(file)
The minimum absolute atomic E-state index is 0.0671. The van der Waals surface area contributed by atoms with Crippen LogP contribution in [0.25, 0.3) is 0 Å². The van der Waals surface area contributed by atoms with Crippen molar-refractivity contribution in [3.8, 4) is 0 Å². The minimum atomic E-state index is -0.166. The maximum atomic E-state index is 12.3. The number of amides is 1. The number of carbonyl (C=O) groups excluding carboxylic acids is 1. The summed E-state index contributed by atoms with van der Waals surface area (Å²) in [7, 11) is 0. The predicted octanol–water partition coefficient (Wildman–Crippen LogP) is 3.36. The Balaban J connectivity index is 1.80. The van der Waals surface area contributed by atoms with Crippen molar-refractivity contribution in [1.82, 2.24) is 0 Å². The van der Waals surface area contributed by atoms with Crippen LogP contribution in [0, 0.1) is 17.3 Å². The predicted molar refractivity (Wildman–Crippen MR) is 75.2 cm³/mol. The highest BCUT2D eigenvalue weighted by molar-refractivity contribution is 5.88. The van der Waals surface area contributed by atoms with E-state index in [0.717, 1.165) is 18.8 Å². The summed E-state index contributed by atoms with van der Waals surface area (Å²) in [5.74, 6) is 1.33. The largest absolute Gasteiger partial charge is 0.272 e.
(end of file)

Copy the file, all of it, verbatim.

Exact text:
The minimum absolute atomic E-state index is 0.0671. The van der Waals surface area contributed by atoms with Crippen LogP contribution in [0.25, 0.3) is 0 Å². The van der Waals surface area contributed by atoms with Crippen molar-refractivity contribution in [3.8, 4) is 0 Å². The minimum atomic E-state index is -0.166. The maximum atomic E-state index is 12.3. The number of amides is 1. The number of carbonyl (C=O) groups excluding carboxylic acids is 1. The summed E-state index contributed by atoms with van der Waals surface area (Å²) in [7, 11) is 0. The predicted octanol–water partition coefficient (Wildman–Crippen LogP) is 3.36. The Balaban J connectivity index is 1.80. The van der Waals surface area contributed by atoms with Crippen molar-refractivity contribution in [1.82, 2.24) is 0 Å². The van der Waals surface area contributed by atoms with Crippen LogP contribution in [0, 0.1) is 17.3 Å². The predicted molar refractivity (Wildman–Crippen MR) is 75.2 cm³/mol. The highest BCUT2D eigenvalue weighted by molar-refractivity contribution is 5.88. The van der Waals surface area contributed by atoms with E-state index in [0.717, 1.165) is 18.8 Å². The summed E-state index contributed by atoms with van der Waals surface area (Å²) in [5.74, 6) is 1.33. The largest absolute Gasteiger partial charge is 0.272 e.